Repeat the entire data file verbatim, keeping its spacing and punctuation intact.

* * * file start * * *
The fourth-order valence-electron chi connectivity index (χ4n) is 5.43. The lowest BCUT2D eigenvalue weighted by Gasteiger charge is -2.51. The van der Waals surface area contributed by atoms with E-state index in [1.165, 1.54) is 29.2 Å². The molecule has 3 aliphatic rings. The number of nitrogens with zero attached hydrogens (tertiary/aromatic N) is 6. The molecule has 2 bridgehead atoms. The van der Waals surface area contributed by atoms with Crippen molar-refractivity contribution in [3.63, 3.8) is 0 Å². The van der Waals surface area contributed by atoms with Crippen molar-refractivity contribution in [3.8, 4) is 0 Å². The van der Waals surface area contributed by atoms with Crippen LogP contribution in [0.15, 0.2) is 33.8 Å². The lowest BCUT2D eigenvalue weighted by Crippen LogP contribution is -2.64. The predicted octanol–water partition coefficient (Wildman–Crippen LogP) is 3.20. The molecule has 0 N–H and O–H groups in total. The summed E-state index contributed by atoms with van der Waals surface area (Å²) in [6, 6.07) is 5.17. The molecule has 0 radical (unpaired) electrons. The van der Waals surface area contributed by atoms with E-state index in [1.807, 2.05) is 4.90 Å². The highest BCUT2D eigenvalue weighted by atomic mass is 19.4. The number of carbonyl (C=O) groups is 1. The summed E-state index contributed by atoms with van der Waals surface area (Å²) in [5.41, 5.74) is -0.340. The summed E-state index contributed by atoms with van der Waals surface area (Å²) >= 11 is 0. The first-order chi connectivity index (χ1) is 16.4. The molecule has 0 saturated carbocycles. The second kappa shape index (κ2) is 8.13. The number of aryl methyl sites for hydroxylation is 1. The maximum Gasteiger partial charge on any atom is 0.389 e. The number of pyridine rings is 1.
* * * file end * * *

The fourth-order valence-electron chi connectivity index (χ4n) is 5.43. The lowest BCUT2D eigenvalue weighted by Gasteiger charge is -2.51. The van der Waals surface area contributed by atoms with E-state index in [1.165, 1.54) is 29.2 Å². The molecule has 3 aliphatic rings. The number of nitrogens with zero attached hydrogens (tertiary/aromatic N) is 6. The molecule has 2 bridgehead atoms. The van der Waals surface area contributed by atoms with Crippen molar-refractivity contribution in [3.63, 3.8) is 0 Å². The van der Waals surface area contributed by atoms with Crippen molar-refractivity contribution in [3.8, 4) is 0 Å². The van der Waals surface area contributed by atoms with Crippen LogP contribution in [0.15, 0.2) is 33.8 Å². The lowest BCUT2D eigenvalue weighted by Crippen LogP contribution is -2.64. The predicted octanol–water partition coefficient (Wildman–Crippen LogP) is 3.20. The molecule has 0 N–H and O–H groups in total. The summed E-state index contributed by atoms with van der Waals surface area (Å²) in [6, 6.07) is 5.17. The molecule has 0 radical (unpaired) electrons. The van der Waals surface area contributed by atoms with E-state index in [1.807, 2.05) is 4.90 Å². The highest BCUT2D eigenvalue weighted by atomic mass is 19.4. The number of carbonyl (C=O) groups is 1. The summed E-state index contributed by atoms with van der Waals surface area (Å²) in [5.41, 5.74) is -0.340. The summed E-state index contributed by atoms with van der Waals surface area (Å²) >= 11 is 0. The first-order chi connectivity index (χ1) is 16.4. The molecule has 0 saturated carbocycles. The second kappa shape index (κ2) is 8.13. The number of aryl methyl sites for hydroxylation is 1. The maximum Gasteiger partial charge on any atom is 0.389 e. The number of pyridine rings is 1.